Avoid drinks with lots of added sugars and carbohydrates. Staying away from regular soda and large amounts of fruit juice
Impose portion control. For instance, use the “½ plate rule” – fill half your plate with veggies or salad. Also, avoid directly eating out of food packages.
A convenience trap that encourages overeating. At sit-down restaurants, tell the waiter you don’t want the free bread – sometime the temptation is too hard to resist!
As a general rule, I try to eat foods that are as natural and minimally processed as possible – the fewer ingredients on the label, the better. Fruits and vegetables are always a good way to go.
Try substituting almond and coconut flour in recipes – in my experience, these have a significantly smaller impact on my blood glucose, contain lots of healthy fat and fiber, and help make baked goods much more diabetes-friendly.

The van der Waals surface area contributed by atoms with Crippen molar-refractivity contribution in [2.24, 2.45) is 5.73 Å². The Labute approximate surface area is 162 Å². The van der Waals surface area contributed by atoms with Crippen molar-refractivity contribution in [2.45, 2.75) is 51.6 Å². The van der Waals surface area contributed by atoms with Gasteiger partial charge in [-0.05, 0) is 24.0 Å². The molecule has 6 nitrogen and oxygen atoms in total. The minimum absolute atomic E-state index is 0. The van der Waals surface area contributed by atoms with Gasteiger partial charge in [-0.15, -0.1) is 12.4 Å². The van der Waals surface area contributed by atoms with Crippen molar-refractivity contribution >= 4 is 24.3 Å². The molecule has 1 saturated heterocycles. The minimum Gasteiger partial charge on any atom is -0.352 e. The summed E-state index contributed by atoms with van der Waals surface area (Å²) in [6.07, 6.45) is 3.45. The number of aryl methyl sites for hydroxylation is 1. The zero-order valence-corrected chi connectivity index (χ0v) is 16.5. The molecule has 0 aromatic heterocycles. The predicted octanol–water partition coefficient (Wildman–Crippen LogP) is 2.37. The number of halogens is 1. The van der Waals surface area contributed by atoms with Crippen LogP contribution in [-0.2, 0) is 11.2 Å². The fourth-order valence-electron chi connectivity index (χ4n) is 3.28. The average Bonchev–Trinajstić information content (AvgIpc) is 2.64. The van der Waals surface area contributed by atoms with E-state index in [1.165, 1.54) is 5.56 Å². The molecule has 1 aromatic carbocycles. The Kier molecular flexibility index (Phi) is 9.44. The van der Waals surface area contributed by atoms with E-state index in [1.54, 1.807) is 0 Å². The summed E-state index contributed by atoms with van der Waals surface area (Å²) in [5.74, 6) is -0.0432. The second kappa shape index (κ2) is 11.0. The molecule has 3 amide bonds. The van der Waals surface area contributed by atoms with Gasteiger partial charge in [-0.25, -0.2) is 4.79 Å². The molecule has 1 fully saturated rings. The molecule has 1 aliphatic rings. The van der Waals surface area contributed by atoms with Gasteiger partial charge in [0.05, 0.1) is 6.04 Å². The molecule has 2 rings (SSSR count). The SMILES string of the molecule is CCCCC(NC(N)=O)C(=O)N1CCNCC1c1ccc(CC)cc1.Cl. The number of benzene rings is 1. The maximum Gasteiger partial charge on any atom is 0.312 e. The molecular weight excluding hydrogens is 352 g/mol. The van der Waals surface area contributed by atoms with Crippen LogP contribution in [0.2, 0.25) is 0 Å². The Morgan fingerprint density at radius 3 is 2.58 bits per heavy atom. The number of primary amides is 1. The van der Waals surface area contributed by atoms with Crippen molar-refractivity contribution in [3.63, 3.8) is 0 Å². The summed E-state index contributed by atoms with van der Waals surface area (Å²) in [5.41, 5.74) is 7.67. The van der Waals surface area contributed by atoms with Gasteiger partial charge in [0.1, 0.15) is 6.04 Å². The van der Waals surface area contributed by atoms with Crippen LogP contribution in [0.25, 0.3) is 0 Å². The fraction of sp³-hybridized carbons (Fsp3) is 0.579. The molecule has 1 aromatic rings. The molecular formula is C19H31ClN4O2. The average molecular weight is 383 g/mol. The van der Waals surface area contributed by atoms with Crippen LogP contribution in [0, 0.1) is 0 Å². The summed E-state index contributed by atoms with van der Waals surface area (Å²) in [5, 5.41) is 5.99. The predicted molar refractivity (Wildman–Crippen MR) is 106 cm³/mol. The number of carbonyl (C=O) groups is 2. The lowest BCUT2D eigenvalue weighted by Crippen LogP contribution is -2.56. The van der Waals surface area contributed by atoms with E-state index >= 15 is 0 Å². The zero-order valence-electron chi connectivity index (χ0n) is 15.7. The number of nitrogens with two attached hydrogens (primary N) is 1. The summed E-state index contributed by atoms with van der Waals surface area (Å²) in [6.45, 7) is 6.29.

Exercise is a free drug – use it as much as possible! Regular physical activity done for about 30 minutes most days each week can lower blood glucose. Here are some simple ways to incorporate more activity into your life:
Find some friends or co-workers that share your interests. Accountability to someone else is a huge factor in sticking with something. Check out Insulin dependence to connect with others in the active diabetes community.
Find ways to include exercise in your daily life – go for a walk during your lunch break, try walking meetings, take the stairs instead of the elevator, or park in the farthest spot in the parking lot.
Give an activity tracker a shot – these little devices are incredibly motivational and the data is completely addicting. The most popular option is Fitbit, but there are many others.